On April 13, 2022 I gave a virtual guest talk on “QCA in International Security” at the Social Science Research Lab, Department of Social Sciences of the United States Military Academy at West Point. In recent years, QCA has seen an increasing number of empirical applications on security-related topics, and IR research at large. In my talk, I gave a concise introduction to the method and its application in the field, outlined the structure of my QCA textbook, and provided an illustration of how QCA has been used to analyze coalition defection in the Iraq War. Thanks to Jordan Becker, Director of the Social Science Research Lab, and his colleagues for the invitation and the fruitful discussion after the talk!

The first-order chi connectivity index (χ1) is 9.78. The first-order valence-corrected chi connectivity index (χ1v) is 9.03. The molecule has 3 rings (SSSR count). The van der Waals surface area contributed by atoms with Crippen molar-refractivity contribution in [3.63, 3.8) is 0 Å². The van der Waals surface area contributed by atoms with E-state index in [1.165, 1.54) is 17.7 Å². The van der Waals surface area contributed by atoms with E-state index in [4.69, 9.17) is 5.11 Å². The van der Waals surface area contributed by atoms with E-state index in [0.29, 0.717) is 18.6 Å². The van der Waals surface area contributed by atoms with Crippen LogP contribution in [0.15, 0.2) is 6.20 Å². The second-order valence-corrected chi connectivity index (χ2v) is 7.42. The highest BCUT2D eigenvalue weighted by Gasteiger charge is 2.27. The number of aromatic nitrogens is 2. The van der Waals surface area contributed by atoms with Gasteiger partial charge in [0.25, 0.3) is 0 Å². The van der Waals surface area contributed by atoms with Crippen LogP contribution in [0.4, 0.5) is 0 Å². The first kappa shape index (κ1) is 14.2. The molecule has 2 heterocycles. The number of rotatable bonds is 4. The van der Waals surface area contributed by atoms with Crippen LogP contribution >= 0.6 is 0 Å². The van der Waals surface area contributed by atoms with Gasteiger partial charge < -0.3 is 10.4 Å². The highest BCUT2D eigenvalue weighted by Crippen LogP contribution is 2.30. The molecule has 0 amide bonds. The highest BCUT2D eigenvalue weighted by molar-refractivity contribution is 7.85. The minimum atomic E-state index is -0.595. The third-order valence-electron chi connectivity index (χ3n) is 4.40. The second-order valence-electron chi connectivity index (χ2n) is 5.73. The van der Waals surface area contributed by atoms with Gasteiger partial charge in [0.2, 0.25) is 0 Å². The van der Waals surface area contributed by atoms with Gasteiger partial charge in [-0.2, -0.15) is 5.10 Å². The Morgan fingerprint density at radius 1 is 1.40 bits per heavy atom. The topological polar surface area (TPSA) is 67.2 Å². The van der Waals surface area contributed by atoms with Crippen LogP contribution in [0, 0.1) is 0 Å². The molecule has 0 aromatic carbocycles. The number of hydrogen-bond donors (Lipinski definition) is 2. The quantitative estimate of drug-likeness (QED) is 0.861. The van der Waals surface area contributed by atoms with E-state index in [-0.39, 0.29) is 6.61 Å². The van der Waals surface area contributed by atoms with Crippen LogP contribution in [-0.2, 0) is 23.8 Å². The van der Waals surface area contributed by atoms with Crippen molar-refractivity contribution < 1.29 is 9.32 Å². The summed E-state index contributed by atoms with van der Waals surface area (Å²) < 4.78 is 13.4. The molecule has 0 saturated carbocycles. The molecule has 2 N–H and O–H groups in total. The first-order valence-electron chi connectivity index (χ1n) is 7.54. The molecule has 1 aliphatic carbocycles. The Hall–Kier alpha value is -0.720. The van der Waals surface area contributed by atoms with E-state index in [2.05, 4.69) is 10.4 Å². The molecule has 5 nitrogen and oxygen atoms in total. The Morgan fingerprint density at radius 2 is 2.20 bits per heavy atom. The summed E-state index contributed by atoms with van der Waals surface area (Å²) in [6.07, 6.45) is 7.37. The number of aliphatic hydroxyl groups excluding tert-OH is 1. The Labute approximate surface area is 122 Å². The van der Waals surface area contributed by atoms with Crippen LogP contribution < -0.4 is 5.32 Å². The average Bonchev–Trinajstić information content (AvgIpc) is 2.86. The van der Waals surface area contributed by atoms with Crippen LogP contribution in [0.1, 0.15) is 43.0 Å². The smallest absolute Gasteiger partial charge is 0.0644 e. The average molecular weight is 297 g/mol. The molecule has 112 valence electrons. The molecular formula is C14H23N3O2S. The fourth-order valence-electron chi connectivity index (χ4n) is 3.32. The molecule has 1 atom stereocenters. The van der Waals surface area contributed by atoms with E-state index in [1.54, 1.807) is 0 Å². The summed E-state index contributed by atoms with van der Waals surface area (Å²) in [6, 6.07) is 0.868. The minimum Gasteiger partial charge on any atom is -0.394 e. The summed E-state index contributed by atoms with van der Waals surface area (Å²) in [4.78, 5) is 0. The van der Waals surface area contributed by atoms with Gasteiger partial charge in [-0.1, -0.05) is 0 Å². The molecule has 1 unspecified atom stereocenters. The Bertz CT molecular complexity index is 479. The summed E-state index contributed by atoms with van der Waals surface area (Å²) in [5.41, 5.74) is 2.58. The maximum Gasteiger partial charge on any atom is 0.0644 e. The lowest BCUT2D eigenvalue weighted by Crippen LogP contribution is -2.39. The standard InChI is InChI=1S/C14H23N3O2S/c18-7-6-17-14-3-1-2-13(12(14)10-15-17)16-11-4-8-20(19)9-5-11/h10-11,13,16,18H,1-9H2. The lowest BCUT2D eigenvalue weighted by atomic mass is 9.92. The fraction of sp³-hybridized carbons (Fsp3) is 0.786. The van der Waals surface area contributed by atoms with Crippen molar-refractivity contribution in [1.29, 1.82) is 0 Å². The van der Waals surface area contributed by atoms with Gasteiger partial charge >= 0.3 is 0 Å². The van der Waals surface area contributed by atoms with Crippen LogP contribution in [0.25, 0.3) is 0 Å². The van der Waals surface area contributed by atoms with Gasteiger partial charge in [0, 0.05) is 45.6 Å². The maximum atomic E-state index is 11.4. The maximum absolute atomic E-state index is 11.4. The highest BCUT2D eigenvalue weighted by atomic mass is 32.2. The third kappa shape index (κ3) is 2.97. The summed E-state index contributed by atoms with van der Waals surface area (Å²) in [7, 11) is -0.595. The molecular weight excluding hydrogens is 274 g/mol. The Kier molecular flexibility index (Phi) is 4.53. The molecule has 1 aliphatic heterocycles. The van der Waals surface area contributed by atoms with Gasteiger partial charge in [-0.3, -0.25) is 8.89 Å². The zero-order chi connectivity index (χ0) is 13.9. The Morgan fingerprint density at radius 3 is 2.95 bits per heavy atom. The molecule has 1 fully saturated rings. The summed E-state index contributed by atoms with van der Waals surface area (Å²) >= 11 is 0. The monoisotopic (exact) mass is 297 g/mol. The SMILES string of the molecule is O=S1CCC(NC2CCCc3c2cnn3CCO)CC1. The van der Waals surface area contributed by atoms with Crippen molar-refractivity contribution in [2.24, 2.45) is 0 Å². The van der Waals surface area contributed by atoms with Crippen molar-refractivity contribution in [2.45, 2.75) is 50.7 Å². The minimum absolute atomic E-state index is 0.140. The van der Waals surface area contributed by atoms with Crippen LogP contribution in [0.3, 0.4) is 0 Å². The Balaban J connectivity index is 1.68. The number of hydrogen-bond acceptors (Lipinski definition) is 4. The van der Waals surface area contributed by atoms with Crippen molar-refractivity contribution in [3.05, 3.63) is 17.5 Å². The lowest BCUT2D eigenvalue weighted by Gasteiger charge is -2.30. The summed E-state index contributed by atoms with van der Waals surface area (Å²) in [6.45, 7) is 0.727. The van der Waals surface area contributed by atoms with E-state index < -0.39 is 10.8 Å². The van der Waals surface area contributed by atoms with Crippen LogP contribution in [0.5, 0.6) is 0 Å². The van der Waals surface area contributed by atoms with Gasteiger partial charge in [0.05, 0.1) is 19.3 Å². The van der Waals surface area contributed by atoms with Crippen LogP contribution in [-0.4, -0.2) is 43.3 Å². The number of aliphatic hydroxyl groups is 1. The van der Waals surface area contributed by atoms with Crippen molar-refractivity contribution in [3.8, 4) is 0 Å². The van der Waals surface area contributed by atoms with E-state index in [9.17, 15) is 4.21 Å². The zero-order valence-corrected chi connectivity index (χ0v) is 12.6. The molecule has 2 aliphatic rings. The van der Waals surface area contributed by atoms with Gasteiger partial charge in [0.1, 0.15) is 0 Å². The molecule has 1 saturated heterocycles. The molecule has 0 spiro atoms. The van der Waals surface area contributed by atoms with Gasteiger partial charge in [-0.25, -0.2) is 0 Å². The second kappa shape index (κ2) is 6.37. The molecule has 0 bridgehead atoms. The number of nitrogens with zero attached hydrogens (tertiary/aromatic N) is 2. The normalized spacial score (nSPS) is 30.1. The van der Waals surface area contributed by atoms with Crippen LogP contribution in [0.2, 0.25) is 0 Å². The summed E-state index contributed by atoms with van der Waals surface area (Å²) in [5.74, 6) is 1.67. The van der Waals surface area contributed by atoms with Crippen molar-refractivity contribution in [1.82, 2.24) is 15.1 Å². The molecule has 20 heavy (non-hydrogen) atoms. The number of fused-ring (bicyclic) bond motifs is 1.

Open Access Article Published in International Studies Review
QCA in International Relations: A Review of Strengths, Pitfalls, and Empirical Applications
International Studies Review published our open access article “QCA in International Relations: A Review of Strengths, Pitfalls, and Empirical Applications” (with Tobias Ide, Murdoch University, Perth). This is the first comprehensive review of QCA applications in International Relations (IR), covering empirical studies published between 1987 and 2020. The article discusses strengths and limitations of QCA and develops concise recommendations on how to improve QCA research in IR.